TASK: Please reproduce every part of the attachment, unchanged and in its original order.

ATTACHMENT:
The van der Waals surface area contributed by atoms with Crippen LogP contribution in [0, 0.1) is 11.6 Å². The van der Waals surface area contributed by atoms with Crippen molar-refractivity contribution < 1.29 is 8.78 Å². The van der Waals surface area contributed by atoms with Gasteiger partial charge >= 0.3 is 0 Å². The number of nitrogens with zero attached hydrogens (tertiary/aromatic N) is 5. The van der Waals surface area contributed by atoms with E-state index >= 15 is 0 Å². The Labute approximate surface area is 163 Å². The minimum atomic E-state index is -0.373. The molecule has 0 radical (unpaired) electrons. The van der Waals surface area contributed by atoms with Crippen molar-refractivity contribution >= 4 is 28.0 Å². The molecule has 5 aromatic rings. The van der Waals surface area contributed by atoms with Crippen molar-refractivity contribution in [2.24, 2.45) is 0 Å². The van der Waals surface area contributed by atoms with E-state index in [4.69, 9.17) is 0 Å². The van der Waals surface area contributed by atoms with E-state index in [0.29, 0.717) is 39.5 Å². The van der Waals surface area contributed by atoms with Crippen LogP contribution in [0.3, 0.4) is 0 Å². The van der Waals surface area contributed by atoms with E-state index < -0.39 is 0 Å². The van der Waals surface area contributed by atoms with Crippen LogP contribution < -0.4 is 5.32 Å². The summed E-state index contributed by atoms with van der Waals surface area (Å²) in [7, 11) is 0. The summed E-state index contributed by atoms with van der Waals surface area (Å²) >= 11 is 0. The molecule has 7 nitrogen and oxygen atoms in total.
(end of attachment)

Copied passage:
The van der Waals surface area contributed by atoms with Crippen LogP contribution in [0, 0.1) is 11.6 Å². The van der Waals surface area contributed by atoms with Crippen molar-refractivity contribution < 1.29 is 8.78 Å². The van der Waals surface area contributed by atoms with Gasteiger partial charge >= 0.3 is 0 Å². The number of nitrogens with zero attached hydrogens (tertiary/aromatic N) is 5. The van der Waals surface area contributed by atoms with E-state index >= 15 is 0 Å². The Labute approximate surface area is 163 Å². The minimum atomic E-state index is -0.373. The molecule has 0 radical (unpaired) electrons. The van der Waals surface area contributed by atoms with Crippen molar-refractivity contribution >= 4 is 28.0 Å². The molecule has 5 aromatic rings. The van der Waals surface area contributed by atoms with Crippen molar-refractivity contribution in [2.24, 2.45) is 0 Å². The van der Waals surface area contributed by atoms with E-state index in [4.69, 9.17) is 0 Å². The van der Waals surface area contributed by atoms with E-state index in [0.29, 0.717) is 39.5 Å². The van der Waals surface area contributed by atoms with Crippen LogP contribution in [0.3, 0.4) is 0 Å². The van der Waals surface area contributed by atoms with E-state index < -0.39 is 0 Å². The van der Waals surface area contributed by atoms with Crippen LogP contribution < -0.4 is 5.32 Å². The summed E-state index contributed by atoms with van der Waals surface area (Å²) in [7, 11) is 0. The summed E-state index contributed by atoms with van der Waals surface area (Å²) >= 11 is 0. The molecule has 7 nitrogen and oxygen atoms in total.